(DD-726: dp. 2,200; l. 376'6"; b. 40'10", dr. 15'8", s. 34 k.; cpl. 357, a. 6 5", 10 21" tt., 11 20mm., 6 dcp.; cl. Allen M. Sumner)
The third Meredith (DD-726) was laid down 26 July 1943 by Bath Iron Works Corp., Bath, Maine; launched 21 December 1943; sponsored by Mrs. William Kepper; and commissioned 14 March 1944, Comdr. George Kauspfer In command.
After shakedown off Bermuda, Meredith departed Boston 8 May 1944 as an escort in a convoy, arriving Plymouth, England, on the 27th. Between 5 and 6 June, she served as escort to transports assembling for the Normandy Invasion. On 6 June, Meredith gave gunfire support to the landing forces on Utah Beach; and early in the morning of the following day, while patrolling the offshore waters as a screening vessel, she struck an enemy mine. Severely damaged, with a loss of seven killed and over 50 wounded and missing, Meredith was towed to an anchorage in the Bay of the Seine to be salvaged. However, on the morning of 9 June, her seams were further opened by an enemy bombing raid and shortly after she broke in two without warning and sank.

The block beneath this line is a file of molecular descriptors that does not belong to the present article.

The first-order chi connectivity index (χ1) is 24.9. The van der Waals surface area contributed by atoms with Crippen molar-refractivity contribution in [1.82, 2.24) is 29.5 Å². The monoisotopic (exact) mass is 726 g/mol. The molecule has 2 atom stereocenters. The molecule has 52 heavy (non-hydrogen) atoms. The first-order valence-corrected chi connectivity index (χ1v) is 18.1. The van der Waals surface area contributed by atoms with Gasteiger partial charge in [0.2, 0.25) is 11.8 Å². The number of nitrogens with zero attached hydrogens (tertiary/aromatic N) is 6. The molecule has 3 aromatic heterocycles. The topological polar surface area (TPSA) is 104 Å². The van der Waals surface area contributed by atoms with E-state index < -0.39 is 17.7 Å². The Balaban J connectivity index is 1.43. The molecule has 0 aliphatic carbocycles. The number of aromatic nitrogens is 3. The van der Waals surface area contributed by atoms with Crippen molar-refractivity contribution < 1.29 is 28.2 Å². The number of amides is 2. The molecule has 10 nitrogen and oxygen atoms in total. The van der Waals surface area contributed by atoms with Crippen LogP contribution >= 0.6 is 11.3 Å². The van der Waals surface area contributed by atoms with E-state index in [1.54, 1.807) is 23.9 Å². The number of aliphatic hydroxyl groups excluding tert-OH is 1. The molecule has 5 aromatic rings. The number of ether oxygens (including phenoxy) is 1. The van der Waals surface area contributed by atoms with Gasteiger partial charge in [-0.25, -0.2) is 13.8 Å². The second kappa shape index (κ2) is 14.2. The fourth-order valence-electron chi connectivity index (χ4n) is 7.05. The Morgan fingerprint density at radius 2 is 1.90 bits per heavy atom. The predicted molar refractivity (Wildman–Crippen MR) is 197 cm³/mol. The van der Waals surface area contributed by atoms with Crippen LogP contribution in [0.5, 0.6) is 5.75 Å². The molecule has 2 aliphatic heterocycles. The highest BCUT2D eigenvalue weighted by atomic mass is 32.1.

On 5 August 1960, the sunken hulk was sold to St. Francaise de Recherches of France. The hulk of the gallant Meredith was raised and scrapped in September 1960.Meredith received one battle star for World War II service.